I’ve been wanting to review this book ever since I started this blog so yay to long overdue productivity! But also, yay to giving myself a chance to read other poetry books and taking the time to mull over poetic prose since then because to tell you the truth, the piece I would’ve written back then and the one I am writing now are different in so many ways, that I’m, for once, thankful for my procrastinative nature.
The first draft of this review read only one thing: Lang Leav is the next Warsan Shire.
Today, I’d slap the hand who wrote that (ouch), but still have the compassion to understand where that analogy came from.
I’ve always thought of Warsan Shire as the poetry guru of the digital age, introduced to me through spoken word and the wondrous maze that is Youtube at 16 years old.
Hence the mental comparison to Lang Leav, the world of a 16-year-old.
Reading Lullabies, I am reminded by Shire’s calm and soothing voice talking about love and youth and pain and heartbreak. However, dulled by the years, I had forgotten how empowering that voice used to be, listening to it again reminded me why Leav’s singsongy poetry cannot compete.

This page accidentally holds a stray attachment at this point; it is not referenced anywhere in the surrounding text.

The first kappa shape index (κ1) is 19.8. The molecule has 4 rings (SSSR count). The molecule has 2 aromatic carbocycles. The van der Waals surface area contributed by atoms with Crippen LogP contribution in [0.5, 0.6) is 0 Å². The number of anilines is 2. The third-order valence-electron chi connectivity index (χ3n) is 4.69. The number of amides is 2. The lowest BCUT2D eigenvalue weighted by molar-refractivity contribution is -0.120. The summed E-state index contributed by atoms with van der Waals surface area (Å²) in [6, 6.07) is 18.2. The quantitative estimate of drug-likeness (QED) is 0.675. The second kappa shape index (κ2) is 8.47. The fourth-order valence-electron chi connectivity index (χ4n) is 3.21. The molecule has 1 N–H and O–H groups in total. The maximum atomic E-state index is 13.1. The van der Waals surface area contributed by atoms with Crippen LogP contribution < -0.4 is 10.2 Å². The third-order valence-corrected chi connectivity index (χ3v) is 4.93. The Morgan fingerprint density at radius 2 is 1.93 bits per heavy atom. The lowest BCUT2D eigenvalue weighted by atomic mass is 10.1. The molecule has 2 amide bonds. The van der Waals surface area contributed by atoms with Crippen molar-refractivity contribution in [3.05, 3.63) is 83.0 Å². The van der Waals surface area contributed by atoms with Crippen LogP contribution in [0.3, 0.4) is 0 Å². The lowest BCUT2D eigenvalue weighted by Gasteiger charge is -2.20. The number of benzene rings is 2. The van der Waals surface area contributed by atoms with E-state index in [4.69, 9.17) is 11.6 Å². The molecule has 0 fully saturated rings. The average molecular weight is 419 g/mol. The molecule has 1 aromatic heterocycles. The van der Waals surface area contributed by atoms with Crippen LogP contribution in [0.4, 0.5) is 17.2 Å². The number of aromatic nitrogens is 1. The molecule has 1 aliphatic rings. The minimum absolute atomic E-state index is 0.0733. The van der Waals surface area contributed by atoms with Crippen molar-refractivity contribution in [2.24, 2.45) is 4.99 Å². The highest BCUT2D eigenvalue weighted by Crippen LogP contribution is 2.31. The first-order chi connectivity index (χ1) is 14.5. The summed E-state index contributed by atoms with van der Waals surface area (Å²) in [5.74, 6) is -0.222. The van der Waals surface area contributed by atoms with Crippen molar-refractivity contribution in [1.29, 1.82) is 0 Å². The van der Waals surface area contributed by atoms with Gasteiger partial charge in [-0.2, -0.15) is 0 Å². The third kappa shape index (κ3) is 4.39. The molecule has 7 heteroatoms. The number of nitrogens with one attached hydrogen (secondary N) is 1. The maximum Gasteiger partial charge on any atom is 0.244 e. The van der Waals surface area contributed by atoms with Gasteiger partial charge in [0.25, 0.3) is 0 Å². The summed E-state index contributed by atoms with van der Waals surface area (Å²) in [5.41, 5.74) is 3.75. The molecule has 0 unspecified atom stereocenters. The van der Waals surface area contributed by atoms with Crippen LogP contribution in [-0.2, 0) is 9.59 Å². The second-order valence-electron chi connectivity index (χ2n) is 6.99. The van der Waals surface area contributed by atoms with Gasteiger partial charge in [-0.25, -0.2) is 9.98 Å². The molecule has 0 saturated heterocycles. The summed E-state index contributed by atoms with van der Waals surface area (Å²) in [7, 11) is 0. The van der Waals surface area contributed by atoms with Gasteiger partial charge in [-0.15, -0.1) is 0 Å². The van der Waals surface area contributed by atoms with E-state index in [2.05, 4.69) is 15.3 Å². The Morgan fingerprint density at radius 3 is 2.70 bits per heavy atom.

Of course, there were pieces I truly enjoyed reading but solely based on how relative they seemed to me at the time but not for the beauty of the poem in and of itself.
Throughout my second read of Lullabies, I couldn’t help getting pissed. Over and over and over again. The theme of co-dependency and redundant teenage heartbreak gradually becomes too much to bear, which threw me so far off Shire’s writings that always inspired empowerment and liberation.
I once reviewed Rupi Kaur’s prose and mentioned Leav as her better in the Insta-poetry world. I’m now compelled me to retract that statement, I still feel strongly about keeping the world of Instagram away from books, and books away from Lang Leav.
Enjoy and always bring a book home. x